Journal Article

Asymmetrical conspecific seed-siring advantage between <i>Silene latifolia</i> and <i>S. dioica</i>

Benjamin R. Montgomery, Deanna M. Soper and Lynda F. Delph

in Annals of Botany

Published on behalf of The Annals of Botany Company

Volume 105, issue 4, pages 595-605
Published in print April 2010 | ISSN: 0305-7364
Published online February 2010 | e-ISSN: 1095-8290 | DOI:
Asymmetrical conspecific seed-siring advantage between Silene latifolia and S. dioica

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  • Ecology and Conservation
  • Evolutionary Biology
  • Plant Sciences and Forestry


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Background and Aims

Silene dioica and S. latifolia experience only limited introgression despite overlapping flowering phenologies, geographical distributions, and some pollinator sharing. Conspecific pollen precedence and other reproductive barriers operating between pollination and seed germination may limit hybridization. This study investigates whether barriers at this stage contribute to reproductive isolation between these species and, if so, which mechanisms are responsible.


Pollen-tube lengths for pollen of both species in styles of both species were compared. Additionally, both species were pollinated with majority S. latifolia and majority S. dioica pollen mixes; then seed set, seed germination rates and hybridity of the resulting seedlings were determined using species-specific molecular markers.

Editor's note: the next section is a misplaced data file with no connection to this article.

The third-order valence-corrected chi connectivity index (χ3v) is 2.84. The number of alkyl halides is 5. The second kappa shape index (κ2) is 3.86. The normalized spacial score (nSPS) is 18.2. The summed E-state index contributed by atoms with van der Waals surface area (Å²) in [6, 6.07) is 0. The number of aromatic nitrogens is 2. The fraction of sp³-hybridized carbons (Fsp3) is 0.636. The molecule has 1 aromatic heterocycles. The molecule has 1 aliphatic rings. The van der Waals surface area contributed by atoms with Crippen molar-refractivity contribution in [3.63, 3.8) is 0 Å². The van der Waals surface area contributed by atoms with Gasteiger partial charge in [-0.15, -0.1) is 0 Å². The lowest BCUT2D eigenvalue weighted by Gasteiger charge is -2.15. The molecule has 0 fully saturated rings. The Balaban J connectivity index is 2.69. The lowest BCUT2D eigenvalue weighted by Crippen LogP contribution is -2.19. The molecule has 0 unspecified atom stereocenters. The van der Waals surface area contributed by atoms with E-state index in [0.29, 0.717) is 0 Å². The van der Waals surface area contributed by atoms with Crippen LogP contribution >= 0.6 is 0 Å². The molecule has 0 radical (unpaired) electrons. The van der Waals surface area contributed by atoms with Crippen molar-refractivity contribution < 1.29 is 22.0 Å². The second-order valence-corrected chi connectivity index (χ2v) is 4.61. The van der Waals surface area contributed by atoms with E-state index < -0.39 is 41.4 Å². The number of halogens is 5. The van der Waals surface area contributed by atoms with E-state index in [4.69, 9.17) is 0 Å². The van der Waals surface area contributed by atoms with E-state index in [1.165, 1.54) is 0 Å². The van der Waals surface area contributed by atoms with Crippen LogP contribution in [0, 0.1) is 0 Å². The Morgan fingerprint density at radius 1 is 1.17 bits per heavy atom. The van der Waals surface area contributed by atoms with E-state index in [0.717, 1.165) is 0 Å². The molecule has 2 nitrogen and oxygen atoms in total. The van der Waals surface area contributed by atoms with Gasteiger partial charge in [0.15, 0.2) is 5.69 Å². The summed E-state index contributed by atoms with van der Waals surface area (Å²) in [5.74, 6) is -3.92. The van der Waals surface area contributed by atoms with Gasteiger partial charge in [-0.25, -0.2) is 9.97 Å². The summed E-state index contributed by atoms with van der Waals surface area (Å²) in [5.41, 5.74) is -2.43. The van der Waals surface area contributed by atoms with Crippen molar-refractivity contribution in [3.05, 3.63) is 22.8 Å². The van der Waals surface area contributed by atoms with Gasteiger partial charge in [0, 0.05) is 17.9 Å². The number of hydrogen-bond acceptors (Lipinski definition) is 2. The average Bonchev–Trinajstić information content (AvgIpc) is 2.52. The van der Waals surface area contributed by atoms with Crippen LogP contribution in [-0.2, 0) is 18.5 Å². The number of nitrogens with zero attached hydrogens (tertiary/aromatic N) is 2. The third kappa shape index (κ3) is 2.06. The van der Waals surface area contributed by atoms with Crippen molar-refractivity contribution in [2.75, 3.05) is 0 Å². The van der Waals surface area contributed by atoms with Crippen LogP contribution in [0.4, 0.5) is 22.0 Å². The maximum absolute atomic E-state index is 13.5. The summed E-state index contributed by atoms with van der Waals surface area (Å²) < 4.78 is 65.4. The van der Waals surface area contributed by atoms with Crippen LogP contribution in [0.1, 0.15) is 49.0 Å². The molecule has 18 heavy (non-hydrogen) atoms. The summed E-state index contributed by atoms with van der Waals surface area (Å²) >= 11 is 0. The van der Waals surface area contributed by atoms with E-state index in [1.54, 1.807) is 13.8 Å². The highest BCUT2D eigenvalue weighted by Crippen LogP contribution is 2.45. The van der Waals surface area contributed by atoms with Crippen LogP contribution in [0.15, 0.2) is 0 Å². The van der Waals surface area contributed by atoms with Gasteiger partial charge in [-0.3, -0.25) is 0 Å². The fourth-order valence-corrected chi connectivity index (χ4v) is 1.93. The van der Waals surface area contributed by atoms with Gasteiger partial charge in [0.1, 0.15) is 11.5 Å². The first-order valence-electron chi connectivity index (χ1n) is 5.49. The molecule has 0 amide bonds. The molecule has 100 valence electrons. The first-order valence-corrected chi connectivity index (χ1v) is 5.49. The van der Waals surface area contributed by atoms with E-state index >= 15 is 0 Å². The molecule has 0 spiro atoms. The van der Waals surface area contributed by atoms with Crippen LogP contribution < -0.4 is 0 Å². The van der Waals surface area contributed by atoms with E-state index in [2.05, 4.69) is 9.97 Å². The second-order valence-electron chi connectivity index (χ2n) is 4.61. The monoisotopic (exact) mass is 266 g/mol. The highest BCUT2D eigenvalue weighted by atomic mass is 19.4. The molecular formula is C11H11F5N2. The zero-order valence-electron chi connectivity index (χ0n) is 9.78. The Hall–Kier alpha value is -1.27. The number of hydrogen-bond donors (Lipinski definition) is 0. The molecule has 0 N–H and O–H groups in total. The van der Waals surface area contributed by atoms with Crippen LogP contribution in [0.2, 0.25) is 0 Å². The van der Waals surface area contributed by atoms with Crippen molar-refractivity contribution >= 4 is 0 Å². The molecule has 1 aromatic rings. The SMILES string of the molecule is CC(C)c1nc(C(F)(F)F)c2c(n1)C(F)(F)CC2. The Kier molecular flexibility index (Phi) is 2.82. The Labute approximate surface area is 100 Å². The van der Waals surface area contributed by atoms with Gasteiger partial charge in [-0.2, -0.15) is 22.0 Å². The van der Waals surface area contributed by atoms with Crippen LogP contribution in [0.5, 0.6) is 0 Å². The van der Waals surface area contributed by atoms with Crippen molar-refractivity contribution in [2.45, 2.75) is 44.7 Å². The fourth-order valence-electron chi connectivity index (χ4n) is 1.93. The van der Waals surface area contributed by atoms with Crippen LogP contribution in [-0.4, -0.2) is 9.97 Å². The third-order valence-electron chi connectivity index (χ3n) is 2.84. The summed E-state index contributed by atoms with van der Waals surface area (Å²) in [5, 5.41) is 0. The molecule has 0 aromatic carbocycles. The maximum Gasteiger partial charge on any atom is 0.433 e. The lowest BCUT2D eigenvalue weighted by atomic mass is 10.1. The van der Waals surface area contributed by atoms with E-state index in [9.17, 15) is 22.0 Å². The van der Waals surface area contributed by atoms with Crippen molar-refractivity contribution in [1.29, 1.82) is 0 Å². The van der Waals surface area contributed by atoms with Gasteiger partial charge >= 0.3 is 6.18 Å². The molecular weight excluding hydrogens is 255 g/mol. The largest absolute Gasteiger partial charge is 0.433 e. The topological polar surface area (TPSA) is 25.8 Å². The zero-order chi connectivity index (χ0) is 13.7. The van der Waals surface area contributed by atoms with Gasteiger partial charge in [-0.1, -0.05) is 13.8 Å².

Key Results

The longest pollen tubes were significantly longer for conspecific than heterospecific pollen in both species, indicating conspecific pollen precedence. Seed set but not seed germination was lower for flowers pollinated with pure heterospecific versus pure conspecific pollen. Mixed-species pollinations resulted in disproportionately high representation of nonhybrid offspring for pollinations of S. latifolia but not S. dioica flowers.


The finding of conspecific pollen precedence for pollen-tube growth but not seed siring in S. dioica flowers may be explained by variation in pollen-tube growth rates, either at different locations in the style or between leading and trailing pollen tubes. Additionally, this study finds a barrier to hybridization operating between pollination and seed germination against S. dioica but not S. latifolia pollen. The results are consistent with the underlying cause of this barrier being attrition of S. dioica pollen tubes or reduced success of heterospecifically fertilized ovules, rather than time-variant mechanisms. Post-pollination, pre-germination barriers to hybridization thus play a partial role in limiting introgression between these species.

Keywords: Conspecific pollen precedence; hybridization; pollen tubes; reproductive isolation; Silene dioica; Silene latifolia

Journal Article.  8464 words.  Illustrated.

Subjects: Ecology and Conservation ; Evolutionary Biology ; Plant Sciences and Forestry

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